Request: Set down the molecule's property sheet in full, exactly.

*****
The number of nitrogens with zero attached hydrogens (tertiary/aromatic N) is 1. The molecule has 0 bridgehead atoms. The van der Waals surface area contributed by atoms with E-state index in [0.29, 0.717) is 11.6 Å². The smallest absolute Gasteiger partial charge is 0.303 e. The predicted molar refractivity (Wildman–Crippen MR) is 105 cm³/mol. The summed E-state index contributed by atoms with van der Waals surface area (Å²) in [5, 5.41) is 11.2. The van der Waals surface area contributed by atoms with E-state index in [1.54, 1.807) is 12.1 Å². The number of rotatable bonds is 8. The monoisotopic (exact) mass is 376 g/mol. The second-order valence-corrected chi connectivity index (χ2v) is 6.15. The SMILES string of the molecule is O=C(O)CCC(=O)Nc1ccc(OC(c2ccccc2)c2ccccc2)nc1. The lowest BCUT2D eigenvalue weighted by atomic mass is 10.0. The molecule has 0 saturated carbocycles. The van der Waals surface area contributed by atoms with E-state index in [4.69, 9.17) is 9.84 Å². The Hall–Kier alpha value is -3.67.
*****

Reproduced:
The number of nitrogens with zero attached hydrogens (tertiary/aromatic N) is 1. The molecule has 0 bridgehead atoms. The van der Waals surface area contributed by atoms with E-state index in [0.29, 0.717) is 11.6 Å². The smallest absolute Gasteiger partial charge is 0.303 e. The predicted molar refractivity (Wildman–Crippen MR) is 105 cm³/mol. The summed E-state index contributed by atoms with van der Waals surface area (Å²) in [5, 5.41) is 11.2. The van der Waals surface area contributed by atoms with E-state index in [1.54, 1.807) is 12.1 Å². The number of rotatable bonds is 8. The monoisotopic (exact) mass is 376 g/mol. The second-order valence-corrected chi connectivity index (χ2v) is 6.15. The SMILES string of the molecule is O=C(O)CCC(=O)Nc1ccc(OC(c2ccccc2)c2ccccc2)nc1. The lowest BCUT2D eigenvalue weighted by atomic mass is 10.0. The molecule has 0 saturated carbocycles. The van der Waals surface area contributed by atoms with E-state index in [4.69, 9.17) is 9.84 Å². The Hall–Kier alpha value is -3.67.